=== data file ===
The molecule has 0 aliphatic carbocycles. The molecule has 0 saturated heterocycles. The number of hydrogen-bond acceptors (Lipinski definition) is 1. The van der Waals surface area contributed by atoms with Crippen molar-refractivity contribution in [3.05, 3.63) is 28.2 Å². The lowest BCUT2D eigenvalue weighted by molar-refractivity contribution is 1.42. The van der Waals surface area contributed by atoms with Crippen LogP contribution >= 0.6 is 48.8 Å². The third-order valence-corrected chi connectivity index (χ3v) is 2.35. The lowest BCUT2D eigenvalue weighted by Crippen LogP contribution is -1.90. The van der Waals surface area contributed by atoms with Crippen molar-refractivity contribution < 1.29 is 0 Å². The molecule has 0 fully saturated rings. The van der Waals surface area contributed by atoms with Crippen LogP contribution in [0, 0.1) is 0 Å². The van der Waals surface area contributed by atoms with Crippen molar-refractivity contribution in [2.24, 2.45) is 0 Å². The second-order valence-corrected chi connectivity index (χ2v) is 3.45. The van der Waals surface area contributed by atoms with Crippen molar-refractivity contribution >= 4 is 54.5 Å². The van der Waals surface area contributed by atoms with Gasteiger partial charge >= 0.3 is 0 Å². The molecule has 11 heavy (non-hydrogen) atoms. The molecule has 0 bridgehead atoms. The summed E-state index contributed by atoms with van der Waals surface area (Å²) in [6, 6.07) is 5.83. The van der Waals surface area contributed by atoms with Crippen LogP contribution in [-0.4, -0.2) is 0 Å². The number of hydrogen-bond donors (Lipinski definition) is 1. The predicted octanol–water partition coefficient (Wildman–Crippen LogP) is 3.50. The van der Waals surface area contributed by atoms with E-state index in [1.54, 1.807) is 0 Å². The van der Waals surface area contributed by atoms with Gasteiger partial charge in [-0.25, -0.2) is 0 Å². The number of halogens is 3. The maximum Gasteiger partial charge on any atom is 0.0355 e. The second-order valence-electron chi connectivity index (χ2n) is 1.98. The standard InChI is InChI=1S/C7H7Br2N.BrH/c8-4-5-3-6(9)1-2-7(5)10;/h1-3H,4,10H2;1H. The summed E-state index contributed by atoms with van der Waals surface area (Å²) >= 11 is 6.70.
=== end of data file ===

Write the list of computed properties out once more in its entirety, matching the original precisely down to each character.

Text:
The molecule has 0 aliphatic carbocycles. The molecule has 0 saturated heterocycles. The number of hydrogen-bond acceptors (Lipinski definition) is 1. The van der Waals surface area contributed by atoms with Crippen molar-refractivity contribution in [3.05, 3.63) is 28.2 Å². The lowest BCUT2D eigenvalue weighted by molar-refractivity contribution is 1.42. The van der Waals surface area contributed by atoms with Crippen LogP contribution >= 0.6 is 48.8 Å². The third-order valence-corrected chi connectivity index (χ3v) is 2.35. The lowest BCUT2D eigenvalue weighted by Crippen LogP contribution is -1.90. The van der Waals surface area contributed by atoms with Crippen molar-refractivity contribution < 1.29 is 0 Å². The molecule has 0 fully saturated rings. The van der Waals surface area contributed by atoms with Crippen LogP contribution in [0, 0.1) is 0 Å². The van der Waals surface area contributed by atoms with Crippen molar-refractivity contribution in [2.24, 2.45) is 0 Å². The second-order valence-corrected chi connectivity index (χ2v) is 3.45. The van der Waals surface area contributed by atoms with Crippen molar-refractivity contribution >= 4 is 54.5 Å². The van der Waals surface area contributed by atoms with Gasteiger partial charge >= 0.3 is 0 Å². The molecule has 11 heavy (non-hydrogen) atoms. The molecule has 0 bridgehead atoms. The summed E-state index contributed by atoms with van der Waals surface area (Å²) in [6, 6.07) is 5.83. The van der Waals surface area contributed by atoms with Crippen LogP contribution in [-0.4, -0.2) is 0 Å². The number of hydrogen-bond donors (Lipinski definition) is 1. The predicted octanol–water partition coefficient (Wildman–Crippen LogP) is 3.50. The van der Waals surface area contributed by atoms with E-state index in [1.54, 1.807) is 0 Å². The van der Waals surface area contributed by atoms with Gasteiger partial charge in [-0.25, -0.2) is 0 Å². The number of halogens is 3. The maximum Gasteiger partial charge on any atom is 0.0355 e. The second-order valence-electron chi connectivity index (χ2n) is 1.98. The standard InChI is InChI=1S/C7H7Br2N.BrH/c8-4-5-3-6(9)1-2-7(5)10;/h1-3H,4,10H2;1H. The summed E-state index contributed by atoms with van der Waals surface area (Å²) >= 11 is 6.70.